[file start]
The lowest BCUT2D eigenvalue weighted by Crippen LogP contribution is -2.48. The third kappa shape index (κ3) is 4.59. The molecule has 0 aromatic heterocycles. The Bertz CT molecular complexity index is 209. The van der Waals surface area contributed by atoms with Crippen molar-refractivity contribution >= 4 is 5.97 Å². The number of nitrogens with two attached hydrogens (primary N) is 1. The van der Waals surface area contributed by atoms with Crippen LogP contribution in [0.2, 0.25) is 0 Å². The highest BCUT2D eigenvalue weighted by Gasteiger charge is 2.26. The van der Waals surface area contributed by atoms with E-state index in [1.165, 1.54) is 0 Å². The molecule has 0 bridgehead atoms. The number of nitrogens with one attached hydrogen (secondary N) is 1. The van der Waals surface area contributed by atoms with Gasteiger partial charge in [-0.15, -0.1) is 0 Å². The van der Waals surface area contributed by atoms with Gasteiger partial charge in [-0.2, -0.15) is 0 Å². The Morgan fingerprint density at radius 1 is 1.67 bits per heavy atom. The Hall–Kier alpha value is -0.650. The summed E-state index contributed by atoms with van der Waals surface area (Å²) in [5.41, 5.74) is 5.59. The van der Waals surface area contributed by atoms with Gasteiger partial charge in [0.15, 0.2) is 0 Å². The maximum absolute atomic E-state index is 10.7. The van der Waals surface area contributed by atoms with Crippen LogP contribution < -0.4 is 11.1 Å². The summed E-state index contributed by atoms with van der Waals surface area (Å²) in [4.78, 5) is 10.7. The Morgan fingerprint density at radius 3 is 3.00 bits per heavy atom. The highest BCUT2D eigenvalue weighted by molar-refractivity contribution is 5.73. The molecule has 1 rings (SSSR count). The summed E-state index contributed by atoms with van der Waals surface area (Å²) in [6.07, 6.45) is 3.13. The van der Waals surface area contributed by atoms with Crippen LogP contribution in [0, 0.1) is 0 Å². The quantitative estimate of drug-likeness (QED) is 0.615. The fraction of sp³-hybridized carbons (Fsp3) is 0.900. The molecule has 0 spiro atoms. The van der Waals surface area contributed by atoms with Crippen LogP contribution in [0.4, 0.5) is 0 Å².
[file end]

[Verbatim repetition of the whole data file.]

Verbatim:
The lowest BCUT2D eigenvalue weighted by Crippen LogP contribution is -2.48. The third kappa shape index (κ3) is 4.59. The molecule has 0 aromatic heterocycles. The Bertz CT molecular complexity index is 209. The van der Waals surface area contributed by atoms with Crippen molar-refractivity contribution >= 4 is 5.97 Å². The number of nitrogens with two attached hydrogens (primary N) is 1. The van der Waals surface area contributed by atoms with Crippen LogP contribution in [0.2, 0.25) is 0 Å². The highest BCUT2D eigenvalue weighted by Gasteiger charge is 2.26. The van der Waals surface area contributed by atoms with E-state index in [1.165, 1.54) is 0 Å². The molecule has 0 bridgehead atoms. The number of nitrogens with one attached hydrogen (secondary N) is 1. The van der Waals surface area contributed by atoms with Gasteiger partial charge in [-0.15, -0.1) is 0 Å². The van der Waals surface area contributed by atoms with Gasteiger partial charge in [-0.2, -0.15) is 0 Å². The Morgan fingerprint density at radius 1 is 1.67 bits per heavy atom. The Hall–Kier alpha value is -0.650. The summed E-state index contributed by atoms with van der Waals surface area (Å²) in [5.41, 5.74) is 5.59. The van der Waals surface area contributed by atoms with Gasteiger partial charge in [0.15, 0.2) is 0 Å². The maximum absolute atomic E-state index is 10.7. The van der Waals surface area contributed by atoms with Crippen LogP contribution < -0.4 is 11.1 Å². The summed E-state index contributed by atoms with van der Waals surface area (Å²) in [4.78, 5) is 10.7. The Morgan fingerprint density at radius 3 is 3.00 bits per heavy atom. The highest BCUT2D eigenvalue weighted by molar-refractivity contribution is 5.73. The molecule has 1 rings (SSSR count). The summed E-state index contributed by atoms with van der Waals surface area (Å²) in [6.07, 6.45) is 3.13. The van der Waals surface area contributed by atoms with Crippen LogP contribution in [0, 0.1) is 0 Å². The quantitative estimate of drug-likeness (QED) is 0.615. The fraction of sp³-hybridized carbons (Fsp3) is 0.900. The molecule has 0 spiro atoms. The van der Waals surface area contributed by atoms with Crippen LogP contribution in [0.4, 0.5) is 0 Å².